# How Can I Calculate the Probability in a Multi-Level Box System?

• I
• Unconscious
In summary, the conversation discusses a system with a large number of boxes containing binary numbers and the probability of certain values occurring. The speaker also mentions a calculation involving groups of boxes and their probabilities. They then explain their doubts and ask for feedback on their approach.
Unconscious
Good morning,
I have a system that consists of a huge number of boxes, it is not important to know how many, each containing a binary number:

In every cell, the probability that there is a '1' is p, so the probability that there is a '0' is equal to (1-p).
What I do is take them in groups of N and add them up. For each of these sums, I calculate the probability that it is at least M.
So:

if I do not make errors in the reasoning, the probability p' that the generic blue box contains a number greater than M is:

## p' = \sum_{j=M}^N \binom{N}{M}p^j (1-p)^{N-j} ##

In each of the blue boxes, I insert a '1' if the threshold M has been exceeded (or equaled), otherwise '0'. For example, in the previous drawing (where N = 3) if I use M = 2:

At this point I take another step, and this is where my doubts come from.
I again cover the blue boxes in groups of N, separately though:

I want to calculate the probability p' that is the probability that in the generic red box there is a number greater than or equal to 1. Surely I can write it like this:

where obviously (1-p'') is the probability that in the generic red box there is a '0'. This is the probability that in N consecutive blue boxes there is always '0'. In my opinion, I cannot simply say that
because it does not seem to me that the events are independent.

I thought then to 'count' all the cases in my favor, using only the elementary events corresponding to the black boxes of the first row. Since this count is not at all trivial, at least for me, I had Matlab run it, with this code:

Code:
M = 4 ;
N = 8 ;
P_in = 1e-2 ;

M_results = zeros(2^(2*N-1),2*N-1);
M_prob = zeros(2^(2*N-1),2*N-1);
for i=2:2*N
M_results(:,i-1)=repmat([ zeros(2^(2*N-i),1) ; ones(2^(2*N-i),1) ],2^(i-2),1);
M_prob(:,i-1)=repmat([ (1-P_in)+zeros(2^(2*N-i),1) ; P_in*ones(2^(2*N-i),1) ],2^(i-2),1);
end

Probs = prod(M_prob,2);
P = 0;

for k=1:2^(2*N-1)
bool = 1;
for j=1:N-1
bool = bool && sum(M_results(k,j:N+(j-1)))<M;
end
if (bool)
P = P + Probs(k);
end
end

1-P

The result provided is 0.09562, in the case where N = 8 and M = 4.
I'd be curious to know an opinion on this calculation, do you think I made a mistake or is it all correct?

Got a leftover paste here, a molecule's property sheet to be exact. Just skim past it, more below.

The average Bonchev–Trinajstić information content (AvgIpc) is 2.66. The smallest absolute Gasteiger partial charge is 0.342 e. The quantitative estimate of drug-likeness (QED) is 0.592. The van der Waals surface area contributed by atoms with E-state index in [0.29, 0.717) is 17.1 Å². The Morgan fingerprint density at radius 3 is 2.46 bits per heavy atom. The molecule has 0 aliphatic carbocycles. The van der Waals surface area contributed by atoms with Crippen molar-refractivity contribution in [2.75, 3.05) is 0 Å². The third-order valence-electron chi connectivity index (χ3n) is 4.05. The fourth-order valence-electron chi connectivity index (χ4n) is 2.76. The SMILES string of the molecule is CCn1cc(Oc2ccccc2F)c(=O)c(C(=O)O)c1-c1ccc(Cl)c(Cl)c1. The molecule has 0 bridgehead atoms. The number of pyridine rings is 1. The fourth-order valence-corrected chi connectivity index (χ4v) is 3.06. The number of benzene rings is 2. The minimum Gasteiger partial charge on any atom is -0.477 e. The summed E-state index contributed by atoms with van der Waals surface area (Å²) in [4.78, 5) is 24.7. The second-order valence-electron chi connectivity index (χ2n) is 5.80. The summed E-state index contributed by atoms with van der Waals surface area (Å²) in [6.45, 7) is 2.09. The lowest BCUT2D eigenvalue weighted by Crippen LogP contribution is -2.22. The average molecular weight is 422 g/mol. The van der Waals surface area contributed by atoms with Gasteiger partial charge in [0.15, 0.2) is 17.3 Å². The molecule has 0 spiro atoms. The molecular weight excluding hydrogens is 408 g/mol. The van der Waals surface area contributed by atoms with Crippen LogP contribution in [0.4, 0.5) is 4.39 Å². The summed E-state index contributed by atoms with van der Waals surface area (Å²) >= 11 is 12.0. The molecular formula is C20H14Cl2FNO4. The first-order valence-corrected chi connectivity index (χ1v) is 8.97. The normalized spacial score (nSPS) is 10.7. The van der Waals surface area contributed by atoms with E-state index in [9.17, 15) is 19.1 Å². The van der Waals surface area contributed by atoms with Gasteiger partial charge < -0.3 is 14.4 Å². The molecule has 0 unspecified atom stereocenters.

If you need further clarifications, I am obviously available to provide them.

Last edited:
The numbers in the blue box are correlated, indeed. If N is not too big the easiest approach is to go through all options, as you did. For larger N a Monte Carlo approach might be better.

Ok, thank you.

## What is a "Box System Probability Problem"?

A "Box System Probability Problem" is a type of mathematical problem that involves calculating the probability of an event occurring within a set of boxes or containers. This type of problem is commonly used in statistics and probability theory.

## How do you solve a "Box System Probability Problem"?

To solve a "Box System Probability Problem", you need to identify the total number of boxes or containers in the system, the number of boxes that contain the desired outcome, and the number of boxes that do not contain the desired outcome. Then, you can use the formula P = desired outcomes / total outcomes to calculate the probability of the event occurring.

## What are some real-life applications of "Box System Probability Problems"?

"Box System Probability Problems" can be applied to various real-life situations, such as predicting the likelihood of winning a lottery, estimating the chances of a medical treatment being successful, or determining the probability of a certain stock performing well in the stock market.

## What are some common mistakes made when solving "Box System Probability Problems"?

One common mistake is not accurately identifying the total number of boxes or containers in the system. Another mistake is not considering all possible outcomes and only focusing on the desired outcome. It is also important to ensure that the boxes or containers are equally likely to contain the desired outcome.

## How can "Box System Probability Problems" be made more challenging?

"Box System Probability Problems" can be made more challenging by adding more boxes or containers to the system, introducing multiple events with different probabilities, or using more complex formulas such as the binomial probability formula. Additionally, considering real-life factors such as human error or external factors can also make these problems more challenging.

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